Are your front-line supervisors supporting your injured workers_

Published on 21 Dec 2020

Two employees sitting and speaking candidly in a well lit room

The Institute for Work and Health (IWH) recently completed a study of disability management in large, complex organisations.

Researchers found that the most common “communication bottlenecks” involved case managers (experienced in managing return to work (RTW) cases, whether work-related or not) and front-line supervisors.

There is wide acknowledgement that good communication prevents return-to-work delays, inadequate support for the worker and, not least, mistrust and ill-will all round.

According to the study, published in April in the Journal of Occupational Rehabilitation the information gaps experienced by one of these two roles can affect the work of the other, creating ripple effects throughout the entire organizational work disability management system.

As a result, “efforts to address the communication challenges faced by case managers and front-line supervisors should be prioritised” says Dr. Arif Jetha, an IWH scientist and lead author of the study.

What are the communication challenges involving front-line supervisors?

Participants spoke of front-line supervisors as ideal employer representatives to initiate and sustain dialogue with an injured or ill worker and to obtain the information needed for absence management.

However, participants also described front-line supervisors as sometimes unaware of disability or injury management policies and unprepared to engage with injured workers in these types of conversations. Such interactions were more difficult in cases involving mental health conditions and in cases where there had been a history of poor work performance.

A common issue described by participants was a lack of consistency among front-line supervisors, who had different levels of experience and competence with respect to return to work.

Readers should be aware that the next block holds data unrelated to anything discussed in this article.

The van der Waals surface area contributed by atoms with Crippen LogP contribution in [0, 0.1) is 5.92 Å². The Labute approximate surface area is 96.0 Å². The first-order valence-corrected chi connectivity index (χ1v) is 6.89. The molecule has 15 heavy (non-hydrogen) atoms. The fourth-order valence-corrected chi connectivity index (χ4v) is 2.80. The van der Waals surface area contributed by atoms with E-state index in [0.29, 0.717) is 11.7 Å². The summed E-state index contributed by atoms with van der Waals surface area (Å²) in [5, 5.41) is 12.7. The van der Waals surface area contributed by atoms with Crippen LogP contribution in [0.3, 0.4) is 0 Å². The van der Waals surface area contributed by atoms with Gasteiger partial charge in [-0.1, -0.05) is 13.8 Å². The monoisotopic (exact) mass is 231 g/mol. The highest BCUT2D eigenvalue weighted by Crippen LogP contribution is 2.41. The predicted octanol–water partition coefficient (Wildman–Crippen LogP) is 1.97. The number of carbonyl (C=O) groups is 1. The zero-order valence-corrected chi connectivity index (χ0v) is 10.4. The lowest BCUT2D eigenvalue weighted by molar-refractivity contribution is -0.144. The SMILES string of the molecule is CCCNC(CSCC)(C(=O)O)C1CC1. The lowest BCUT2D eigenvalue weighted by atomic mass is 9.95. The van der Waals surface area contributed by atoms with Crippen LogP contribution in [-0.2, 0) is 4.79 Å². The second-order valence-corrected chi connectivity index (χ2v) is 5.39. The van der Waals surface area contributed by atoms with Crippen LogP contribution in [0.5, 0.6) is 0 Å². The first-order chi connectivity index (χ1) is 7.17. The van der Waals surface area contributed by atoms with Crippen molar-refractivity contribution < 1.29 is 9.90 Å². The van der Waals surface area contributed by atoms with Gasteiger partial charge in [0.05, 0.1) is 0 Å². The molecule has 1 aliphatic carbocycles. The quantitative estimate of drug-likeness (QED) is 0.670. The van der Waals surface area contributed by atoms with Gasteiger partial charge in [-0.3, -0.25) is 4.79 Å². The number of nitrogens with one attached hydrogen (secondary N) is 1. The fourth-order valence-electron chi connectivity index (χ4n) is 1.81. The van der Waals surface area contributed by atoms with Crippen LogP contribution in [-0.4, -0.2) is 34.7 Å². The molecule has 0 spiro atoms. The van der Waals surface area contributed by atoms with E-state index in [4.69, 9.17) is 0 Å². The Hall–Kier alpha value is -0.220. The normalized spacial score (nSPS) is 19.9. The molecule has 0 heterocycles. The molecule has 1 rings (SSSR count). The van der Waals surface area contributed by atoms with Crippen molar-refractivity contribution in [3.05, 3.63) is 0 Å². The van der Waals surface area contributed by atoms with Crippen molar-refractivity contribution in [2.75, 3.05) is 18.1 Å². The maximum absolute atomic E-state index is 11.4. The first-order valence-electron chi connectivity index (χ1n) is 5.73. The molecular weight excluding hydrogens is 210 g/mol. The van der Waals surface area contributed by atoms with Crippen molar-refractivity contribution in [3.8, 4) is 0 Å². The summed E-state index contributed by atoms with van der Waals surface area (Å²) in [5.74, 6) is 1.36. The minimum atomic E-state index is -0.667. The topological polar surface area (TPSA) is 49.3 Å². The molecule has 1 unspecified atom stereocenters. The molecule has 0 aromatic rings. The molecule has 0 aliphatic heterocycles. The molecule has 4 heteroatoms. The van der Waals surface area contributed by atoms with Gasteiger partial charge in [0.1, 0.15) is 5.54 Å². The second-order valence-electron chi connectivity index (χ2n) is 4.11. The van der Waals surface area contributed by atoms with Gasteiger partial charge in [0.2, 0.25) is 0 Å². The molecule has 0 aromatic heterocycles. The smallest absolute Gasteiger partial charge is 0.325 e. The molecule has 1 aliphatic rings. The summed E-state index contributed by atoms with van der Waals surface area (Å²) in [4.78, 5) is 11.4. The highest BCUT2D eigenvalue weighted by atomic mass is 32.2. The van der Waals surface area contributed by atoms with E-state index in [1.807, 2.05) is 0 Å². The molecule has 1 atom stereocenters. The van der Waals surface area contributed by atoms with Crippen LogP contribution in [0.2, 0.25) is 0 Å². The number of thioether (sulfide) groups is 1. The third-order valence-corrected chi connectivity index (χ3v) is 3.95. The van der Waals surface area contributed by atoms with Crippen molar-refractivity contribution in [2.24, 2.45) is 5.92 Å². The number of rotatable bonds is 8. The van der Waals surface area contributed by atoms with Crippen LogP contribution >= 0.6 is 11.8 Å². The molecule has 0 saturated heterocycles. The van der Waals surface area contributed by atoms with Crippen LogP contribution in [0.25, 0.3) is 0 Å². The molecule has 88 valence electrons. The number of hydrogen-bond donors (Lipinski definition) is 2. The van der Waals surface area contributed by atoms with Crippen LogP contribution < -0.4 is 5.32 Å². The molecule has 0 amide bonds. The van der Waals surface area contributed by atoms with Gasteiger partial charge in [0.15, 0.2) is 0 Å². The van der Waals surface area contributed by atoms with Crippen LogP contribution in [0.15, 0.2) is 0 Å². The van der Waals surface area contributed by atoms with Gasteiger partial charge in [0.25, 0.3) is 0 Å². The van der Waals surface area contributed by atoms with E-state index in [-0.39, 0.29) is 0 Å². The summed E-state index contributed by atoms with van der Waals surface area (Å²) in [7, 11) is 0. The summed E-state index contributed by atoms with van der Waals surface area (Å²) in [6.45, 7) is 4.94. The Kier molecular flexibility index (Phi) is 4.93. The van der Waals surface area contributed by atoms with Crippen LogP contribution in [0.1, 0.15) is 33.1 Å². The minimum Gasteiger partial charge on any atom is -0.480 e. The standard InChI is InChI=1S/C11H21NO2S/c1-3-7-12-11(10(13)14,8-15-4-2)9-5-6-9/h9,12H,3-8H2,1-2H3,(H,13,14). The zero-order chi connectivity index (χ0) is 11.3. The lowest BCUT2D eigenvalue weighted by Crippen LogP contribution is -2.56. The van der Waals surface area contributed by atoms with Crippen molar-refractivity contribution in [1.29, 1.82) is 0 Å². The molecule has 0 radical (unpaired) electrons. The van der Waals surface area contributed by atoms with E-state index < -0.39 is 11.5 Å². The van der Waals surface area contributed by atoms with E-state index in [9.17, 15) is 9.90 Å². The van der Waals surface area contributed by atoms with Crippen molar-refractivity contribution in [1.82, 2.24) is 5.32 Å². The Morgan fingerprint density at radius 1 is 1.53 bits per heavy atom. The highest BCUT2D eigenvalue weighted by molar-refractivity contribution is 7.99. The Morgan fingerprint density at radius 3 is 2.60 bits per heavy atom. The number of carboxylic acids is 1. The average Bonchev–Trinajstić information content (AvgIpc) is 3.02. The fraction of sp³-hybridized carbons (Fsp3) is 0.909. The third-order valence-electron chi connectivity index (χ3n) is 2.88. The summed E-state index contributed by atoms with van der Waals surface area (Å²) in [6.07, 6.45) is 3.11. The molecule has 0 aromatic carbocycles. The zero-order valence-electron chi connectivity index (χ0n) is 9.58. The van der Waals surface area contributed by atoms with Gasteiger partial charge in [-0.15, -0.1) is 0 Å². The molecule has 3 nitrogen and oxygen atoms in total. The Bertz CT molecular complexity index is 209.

When reflecting on the role of supervisors, one case manager noted that some supervisors were more familiar with the process while others only connected with the case management department when it was too late.

“It’s certainly not consistent across management. Sometimes, we don’t know someone is off work until the person runs out of sick time,” said the case manager.

Participants also spoke of the ripple effects across the system. When a supervisor faced difficulty communicating with an injured worker, that would affect the ability of a case manager to engage in conversations with the injured worker to support return to work. The result would be avoidable absence days.

These findings underscore the need to examine disability management practices at an organizational level, says Jetha.

He added that findings from this study highlight the need for strategies that specifically target front-line supervisors and case managers and are designed to improve communication and coordination. These might include:

  • Improving coordination with external stakeholders who may lack insight into the specific workplace context.
  • Leveraging information management systems or interventions that foster communication across diverse stakeholders in large organizations.
  • Promoting goodwill and trust between workers and supervisors prior to injury to facilitate information exchange following a disability absence – especially important in mental health cases.
  • Offering uniform training to supervisors across an organization to increase awareness regarding their roles and responsibilities in the RTW of employees and relevant communication strategies.

Jetha said one key message to come out of this study is sometimes small changes to disability management practices can have a significant impact on communication.

That’s especially the case when the changes address crucial points in the systems where communication blockages tend to occur.